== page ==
RESTAURANT PICK!

CHILTERN FIREHOUSE
MODERN AMERICAN
London's burning. Not literally, obviously-no one wants to return to the bad old days of 1666-but at Chiltern Firehouse, cool-cat hotelier Andre Balazs's new venture. In its restaurant's first two months, the impossibility of getting a reservation was matched only by the lack of coherent information on its website. Well, at least it gave you the adress.
 Go through the gate, past the doorman and through the enchanted garden-which is going to be heaven on summer nights-and a Brazilian Asthon Kutcher-lookalike greeter laconically opens the door. Inside, an army of jacketed managers and staff is racing around. 'It's all flames and beards here,' says manager David, ex-Scott's, nodding towards the openkitchen as he seats us. And yes, there are flames leaping, and lots of bearded cooks, and headchef Nuno Mendes-lured from his Shoreditch hidey-hole Viajante by Mr Balazs-is sweet and smiling at the stove despite the madness and mayhem. 
But you still wouldn't call Firehouse macho. Not with these all-girl tables, Persian rugs on slate-tile floors and people queuing three deep at the bar for a Quick One Before Dinner. The menu is smallish but well  balanced: stake tartare or grilled octopus to start, perhaps followed by roast chicken or slow-roasted short rib. Some of it-the beef fillet with chimichurri, for instance-is great, even though portions, for the money are a little stringy.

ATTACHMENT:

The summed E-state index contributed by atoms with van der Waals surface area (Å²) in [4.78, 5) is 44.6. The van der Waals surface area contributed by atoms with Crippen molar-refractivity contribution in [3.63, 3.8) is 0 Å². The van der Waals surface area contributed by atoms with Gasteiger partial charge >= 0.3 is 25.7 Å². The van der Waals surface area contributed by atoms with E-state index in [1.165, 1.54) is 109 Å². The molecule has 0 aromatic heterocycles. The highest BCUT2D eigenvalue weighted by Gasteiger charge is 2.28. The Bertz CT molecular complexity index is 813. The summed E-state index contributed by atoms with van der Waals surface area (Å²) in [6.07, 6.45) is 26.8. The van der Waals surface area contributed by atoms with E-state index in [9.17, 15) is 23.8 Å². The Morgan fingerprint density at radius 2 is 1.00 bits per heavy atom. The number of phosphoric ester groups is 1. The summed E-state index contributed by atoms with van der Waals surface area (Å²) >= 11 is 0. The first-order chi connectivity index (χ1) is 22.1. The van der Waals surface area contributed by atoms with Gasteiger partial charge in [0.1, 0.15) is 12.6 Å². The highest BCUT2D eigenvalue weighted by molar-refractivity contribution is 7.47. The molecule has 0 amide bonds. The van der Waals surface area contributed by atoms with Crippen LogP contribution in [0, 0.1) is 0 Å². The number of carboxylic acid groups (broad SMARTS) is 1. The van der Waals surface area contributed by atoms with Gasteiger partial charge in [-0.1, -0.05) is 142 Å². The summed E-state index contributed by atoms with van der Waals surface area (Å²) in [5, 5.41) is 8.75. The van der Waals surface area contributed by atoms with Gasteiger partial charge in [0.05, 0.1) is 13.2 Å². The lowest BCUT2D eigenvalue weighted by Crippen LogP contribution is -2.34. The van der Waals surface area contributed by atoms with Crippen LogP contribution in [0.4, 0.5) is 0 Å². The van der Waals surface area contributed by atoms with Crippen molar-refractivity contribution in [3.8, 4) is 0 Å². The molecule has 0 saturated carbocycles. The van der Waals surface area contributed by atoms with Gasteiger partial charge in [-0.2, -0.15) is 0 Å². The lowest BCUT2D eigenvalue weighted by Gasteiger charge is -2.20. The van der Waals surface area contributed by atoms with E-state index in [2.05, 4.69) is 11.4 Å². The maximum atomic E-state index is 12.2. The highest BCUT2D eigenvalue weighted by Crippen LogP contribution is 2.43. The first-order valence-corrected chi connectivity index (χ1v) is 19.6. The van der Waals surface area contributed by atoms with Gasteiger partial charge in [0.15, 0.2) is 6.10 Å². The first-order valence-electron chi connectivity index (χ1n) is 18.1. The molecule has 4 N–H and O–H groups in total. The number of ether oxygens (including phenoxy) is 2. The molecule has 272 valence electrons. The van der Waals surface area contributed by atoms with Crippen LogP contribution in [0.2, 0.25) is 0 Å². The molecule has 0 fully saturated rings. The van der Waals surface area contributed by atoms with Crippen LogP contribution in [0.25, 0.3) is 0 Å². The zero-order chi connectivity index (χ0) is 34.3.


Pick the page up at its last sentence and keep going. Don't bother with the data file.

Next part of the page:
But hey-who said this was about the food? The scene at the Firehouse is indisputably the hottest in London. An old ladder shed has been turned into a very desirable coctail bar, and a Narnia-like secret door at the back of the deco-y loos opens onto a smokers'terrace, which is seriously cool (especially if you smoke).





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